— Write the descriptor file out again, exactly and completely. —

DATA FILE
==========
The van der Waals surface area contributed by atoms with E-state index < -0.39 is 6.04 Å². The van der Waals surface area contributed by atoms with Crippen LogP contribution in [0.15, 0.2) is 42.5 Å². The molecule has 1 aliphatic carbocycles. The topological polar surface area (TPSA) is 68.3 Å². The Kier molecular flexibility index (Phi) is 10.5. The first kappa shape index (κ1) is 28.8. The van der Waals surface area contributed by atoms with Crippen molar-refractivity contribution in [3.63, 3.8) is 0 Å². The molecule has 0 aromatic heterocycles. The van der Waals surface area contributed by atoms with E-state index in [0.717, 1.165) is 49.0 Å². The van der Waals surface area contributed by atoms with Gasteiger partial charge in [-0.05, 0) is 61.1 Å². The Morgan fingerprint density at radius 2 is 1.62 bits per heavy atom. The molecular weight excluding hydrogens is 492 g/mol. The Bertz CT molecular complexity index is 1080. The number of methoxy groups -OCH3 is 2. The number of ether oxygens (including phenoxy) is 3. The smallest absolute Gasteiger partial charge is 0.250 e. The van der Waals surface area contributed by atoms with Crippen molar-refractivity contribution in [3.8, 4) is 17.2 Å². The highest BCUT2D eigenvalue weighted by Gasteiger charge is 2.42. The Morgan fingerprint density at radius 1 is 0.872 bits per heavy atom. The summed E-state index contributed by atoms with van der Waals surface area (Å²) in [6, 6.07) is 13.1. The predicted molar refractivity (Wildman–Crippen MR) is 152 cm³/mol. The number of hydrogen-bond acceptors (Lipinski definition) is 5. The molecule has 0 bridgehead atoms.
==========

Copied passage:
The van der Waals surface area contributed by atoms with E-state index < -0.39 is 6.04 Å². The van der Waals surface area contributed by atoms with Crippen LogP contribution in [0.15, 0.2) is 42.5 Å². The molecule has 1 aliphatic carbocycles. The topological polar surface area (TPSA) is 68.3 Å². The Kier molecular flexibility index (Phi) is 10.5. The first kappa shape index (κ1) is 28.8. The van der Waals surface area contributed by atoms with Crippen molar-refractivity contribution in [3.63, 3.8) is 0 Å². The molecule has 0 aromatic heterocycles. The van der Waals surface area contributed by atoms with E-state index in [0.717, 1.165) is 49.0 Å². The van der Waals surface area contributed by atoms with Gasteiger partial charge in [-0.05, 0) is 61.1 Å². The Morgan fingerprint density at radius 2 is 1.62 bits per heavy atom. The molecular weight excluding hydrogens is 492 g/mol. The Bertz CT molecular complexity index is 1080. The number of methoxy groups -OCH3 is 2. The number of ether oxygens (including phenoxy) is 3. The smallest absolute Gasteiger partial charge is 0.250 e. The van der Waals surface area contributed by atoms with Crippen molar-refractivity contribution in [3.8, 4) is 17.2 Å². The highest BCUT2D eigenvalue weighted by Gasteiger charge is 2.42. The Morgan fingerprint density at radius 1 is 0.872 bits per heavy atom. The summed E-state index contributed by atoms with van der Waals surface area (Å²) in [6, 6.07) is 13.1. The predicted molar refractivity (Wildman–Crippen MR) is 152 cm³/mol. The number of hydrogen-bond acceptors (Lipinski definition) is 5. The molecule has 0 bridgehead atoms.